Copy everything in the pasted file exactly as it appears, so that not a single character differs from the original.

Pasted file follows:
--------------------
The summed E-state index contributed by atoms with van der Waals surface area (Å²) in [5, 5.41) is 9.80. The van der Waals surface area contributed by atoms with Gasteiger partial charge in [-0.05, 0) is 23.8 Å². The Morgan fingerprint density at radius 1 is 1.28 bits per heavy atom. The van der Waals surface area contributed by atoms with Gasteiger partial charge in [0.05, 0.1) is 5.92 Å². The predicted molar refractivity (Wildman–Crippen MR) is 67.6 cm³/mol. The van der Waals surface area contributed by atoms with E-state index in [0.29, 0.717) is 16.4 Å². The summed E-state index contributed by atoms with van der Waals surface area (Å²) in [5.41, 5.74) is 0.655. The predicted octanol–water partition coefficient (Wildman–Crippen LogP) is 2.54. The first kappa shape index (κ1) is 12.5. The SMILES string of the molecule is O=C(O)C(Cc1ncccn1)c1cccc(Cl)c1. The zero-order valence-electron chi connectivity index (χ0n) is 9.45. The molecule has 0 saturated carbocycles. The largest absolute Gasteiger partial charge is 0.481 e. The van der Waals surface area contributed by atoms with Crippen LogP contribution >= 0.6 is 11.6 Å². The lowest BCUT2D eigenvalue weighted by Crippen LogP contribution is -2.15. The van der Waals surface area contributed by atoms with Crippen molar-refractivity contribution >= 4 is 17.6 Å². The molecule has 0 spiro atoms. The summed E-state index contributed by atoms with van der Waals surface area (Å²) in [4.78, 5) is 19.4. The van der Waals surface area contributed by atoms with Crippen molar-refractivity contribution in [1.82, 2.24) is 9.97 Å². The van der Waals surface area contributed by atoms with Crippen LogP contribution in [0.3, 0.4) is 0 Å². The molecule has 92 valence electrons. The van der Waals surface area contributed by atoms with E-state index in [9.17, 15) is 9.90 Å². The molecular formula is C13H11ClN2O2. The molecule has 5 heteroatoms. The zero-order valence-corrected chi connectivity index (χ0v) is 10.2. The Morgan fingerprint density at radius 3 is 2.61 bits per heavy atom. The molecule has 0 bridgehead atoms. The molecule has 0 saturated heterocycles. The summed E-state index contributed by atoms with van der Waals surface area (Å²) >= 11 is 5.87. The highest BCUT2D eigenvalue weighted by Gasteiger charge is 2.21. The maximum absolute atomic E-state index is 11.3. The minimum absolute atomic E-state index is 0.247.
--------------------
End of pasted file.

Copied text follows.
The summed E-state index contributed by atoms with van der Waals surface area (Å²) in [5, 5.41) is 9.80. The van der Waals surface area contributed by atoms with Gasteiger partial charge in [-0.05, 0) is 23.8 Å². The Morgan fingerprint density at radius 1 is 1.28 bits per heavy atom. The van der Waals surface area contributed by atoms with Gasteiger partial charge in [0.05, 0.1) is 5.92 Å². The predicted molar refractivity (Wildman–Crippen MR) is 67.6 cm³/mol. The van der Waals surface area contributed by atoms with E-state index in [0.29, 0.717) is 16.4 Å². The summed E-state index contributed by atoms with van der Waals surface area (Å²) in [5.41, 5.74) is 0.655. The predicted octanol–water partition coefficient (Wildman–Crippen LogP) is 2.54. The first kappa shape index (κ1) is 12.5. The SMILES string of the molecule is O=C(O)C(Cc1ncccn1)c1cccc(Cl)c1. The zero-order valence-electron chi connectivity index (χ0n) is 9.45. The molecule has 0 saturated carbocycles. The largest absolute Gasteiger partial charge is 0.481 e. The van der Waals surface area contributed by atoms with Crippen LogP contribution >= 0.6 is 11.6 Å². The lowest BCUT2D eigenvalue weighted by Crippen LogP contribution is -2.15. The van der Waals surface area contributed by atoms with Crippen molar-refractivity contribution >= 4 is 17.6 Å². The molecule has 0 spiro atoms. The summed E-state index contributed by atoms with van der Waals surface area (Å²) in [4.78, 5) is 19.4. The van der Waals surface area contributed by atoms with Crippen molar-refractivity contribution in [1.82, 2.24) is 9.97 Å². The van der Waals surface area contributed by atoms with Crippen LogP contribution in [0.3, 0.4) is 0 Å². The molecule has 92 valence electrons. The van der Waals surface area contributed by atoms with E-state index in [9.17, 15) is 9.90 Å². The molecular formula is C13H11ClN2O2. The molecule has 5 heteroatoms. The zero-order valence-corrected chi connectivity index (χ0v) is 10.2. The Morgan fingerprint density at radius 3 is 2.61 bits per heavy atom. The molecule has 0 bridgehead atoms. The molecule has 0 saturated heterocycles. The summed E-state index contributed by atoms with van der Waals surface area (Å²) >= 11 is 5.87. The highest BCUT2D eigenvalue weighted by Gasteiger charge is 2.21. The maximum absolute atomic E-state index is 11.3. The minimum absolute atomic E-state index is 0.247.